Ryan Heinsius

Executive Producer/Local Content Manager

Ryan was born and raised in Tulsa, Oklahoma. After a trip to the Grand Canyon as a kid, he became entranced with the Southwest and the Colorado Plateau, and has now lived in Flagstaff for more than a decade-and-a-half.

Before joining the KNAU newsroom as local content manger, Ryan served as the editor for the local weekly paper, Flagstaff Live, for nearly 10 years. It helped Ryan develop strong ties to ­– and a deep love for –Flagstaff and northern Arizona.

As a longtime local musician Ryan has performed, recorded and hit the road with several bands over the years. He can currently be seen playing regular gigs with the Voluntary String Band around Flagstaff and many other Southwestern live-music locales.

Ryan also spends his spare attempting to keep up with his wife while mountain biking, and showing their baby daughter the amazing peaks, forests, canyons, and culture of northern Arizona.

Ways To Connect

AP

Arizona unexpectedly ended the 2015 fiscal year $325 million in the black. As a result, some lawmakers are discussing restoring the funds cut from the state’s three public universities in the current budget. Arizona Public Radio’s Ryan Heinsius reports.

Courtesy

Earlier this week, Navajo farmers in New Mexico voted to keep irrigation canals along the San Juan River closed for at least a year. They have concerns about soil contamination following the Gold King Mine spill in Colorado. Meanwhile, officials in Page are worried about the incident causing a drain on the local economy, even though scientists say Lake Powell remains mostly unaffected.  Arizona Public Radio’s Ryan Heinsius reports.

The Coloradoan

A group supporting the legalization of recreational marijuana in Arizona says its proposed ballot initiative could pump millions dollars into state education every year. 

thedrinkingbirdblog.com/

Two environmental groups have filed objections to a forest-thinning project designed to protect Flagstaff’s watershed from wildfire and flooding. The groups say the plan would have negative effects on the threatened Mexican spotted owl. Arizona Public Radio’s Ryan Heinsius reports.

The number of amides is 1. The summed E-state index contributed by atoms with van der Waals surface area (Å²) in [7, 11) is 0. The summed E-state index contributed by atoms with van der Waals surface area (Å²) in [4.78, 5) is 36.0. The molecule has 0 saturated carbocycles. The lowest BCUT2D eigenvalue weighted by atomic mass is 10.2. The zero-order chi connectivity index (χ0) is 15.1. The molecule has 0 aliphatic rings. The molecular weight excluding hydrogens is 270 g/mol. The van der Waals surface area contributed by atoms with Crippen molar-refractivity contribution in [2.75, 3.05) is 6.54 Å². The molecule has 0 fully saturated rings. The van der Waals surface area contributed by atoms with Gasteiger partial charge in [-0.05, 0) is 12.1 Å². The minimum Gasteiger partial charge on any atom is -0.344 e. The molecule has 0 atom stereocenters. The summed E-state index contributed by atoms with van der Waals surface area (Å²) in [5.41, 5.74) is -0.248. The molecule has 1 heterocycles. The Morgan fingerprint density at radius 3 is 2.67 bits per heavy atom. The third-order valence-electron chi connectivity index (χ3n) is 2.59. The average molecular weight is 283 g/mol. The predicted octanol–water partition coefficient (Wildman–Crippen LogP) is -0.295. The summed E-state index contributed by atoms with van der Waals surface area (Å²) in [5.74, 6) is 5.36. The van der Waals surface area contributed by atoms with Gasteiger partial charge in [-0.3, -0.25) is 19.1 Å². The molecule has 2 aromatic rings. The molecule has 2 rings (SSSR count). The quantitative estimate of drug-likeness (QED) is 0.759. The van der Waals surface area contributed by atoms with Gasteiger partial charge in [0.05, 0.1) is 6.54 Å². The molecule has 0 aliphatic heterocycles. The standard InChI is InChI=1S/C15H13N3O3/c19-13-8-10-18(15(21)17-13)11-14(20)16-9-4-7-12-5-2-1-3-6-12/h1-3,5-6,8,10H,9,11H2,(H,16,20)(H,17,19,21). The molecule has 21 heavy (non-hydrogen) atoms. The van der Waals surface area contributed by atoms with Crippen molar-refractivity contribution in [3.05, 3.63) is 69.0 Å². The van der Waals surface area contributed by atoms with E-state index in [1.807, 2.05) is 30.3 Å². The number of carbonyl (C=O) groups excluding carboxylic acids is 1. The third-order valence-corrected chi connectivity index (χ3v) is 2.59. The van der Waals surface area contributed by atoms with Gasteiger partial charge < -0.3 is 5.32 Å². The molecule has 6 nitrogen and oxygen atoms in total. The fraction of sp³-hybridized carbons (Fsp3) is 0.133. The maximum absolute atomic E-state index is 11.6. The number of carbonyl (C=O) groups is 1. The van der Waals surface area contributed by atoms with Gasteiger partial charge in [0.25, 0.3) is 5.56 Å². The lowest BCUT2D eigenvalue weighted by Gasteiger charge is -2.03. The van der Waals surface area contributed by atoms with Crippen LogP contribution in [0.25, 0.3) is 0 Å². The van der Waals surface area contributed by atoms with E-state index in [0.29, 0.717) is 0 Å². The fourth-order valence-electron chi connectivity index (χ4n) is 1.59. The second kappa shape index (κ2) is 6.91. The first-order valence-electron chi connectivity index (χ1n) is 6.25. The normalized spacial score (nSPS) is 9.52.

AP/Matt York

Arizona environmental officials say they don’t expect the Gold King Mine spill to have any negative impacts to the state’s watershed. As Arizona Public Radio’s Ryan Heinsius reports, they say Lake Powell will likely disperse the waste made up of several heavy metals.

azlibrary.gov

The most recent report from the U.S. Census Bureau puts Arizona near the bottom of the list for K-through-12 public-education spending. That comes as most states are increasing the amount dedicated to schools. Arizona Public Radio’s Ryan Heinsius reports.

Jerry McBride/Durango Herald

The toxic plume from the Gold King Mine spill in Colorado last week is no longer visible as it’s mixed with the murky San Juan River. Officials say it’s uncertain whether the polluted water has reached Lake Powell. Arizona Public Radio’s Ryan Heinsius reports.

endangeredwolfcenter.org

State wildlife officials have voted to increase the practice of “cross-fostering” Mexican gray wolves. That’s the substitution of captive-raised pups for wild ones in hopes of increasing genetic diversity. Arizona Public Radio’s Ryan Heinsius reports.

Donovan Quintero/Navajo Times

The 3 million gallons of mining waste that spilled into Colorado’s Animas River is now flowing into the San Juan River on the Navajo Nation. Tribal officials have declared a state of emergency and are preparing to sue the Environmental Protection Agency. Arizona Public Radio’s Ryan Heinsius reports. 

Lake Mead National Recreation Area

Prolonged drought in the Southwest has caused a rapid drop in the water level of Lake Mead. That’s putting water supplies to some major cities in jeopardy. But it’s also exposed some of the area’s history and a long-submerged town. Arizona Public Radio’s Ryan Heinsius reports. 

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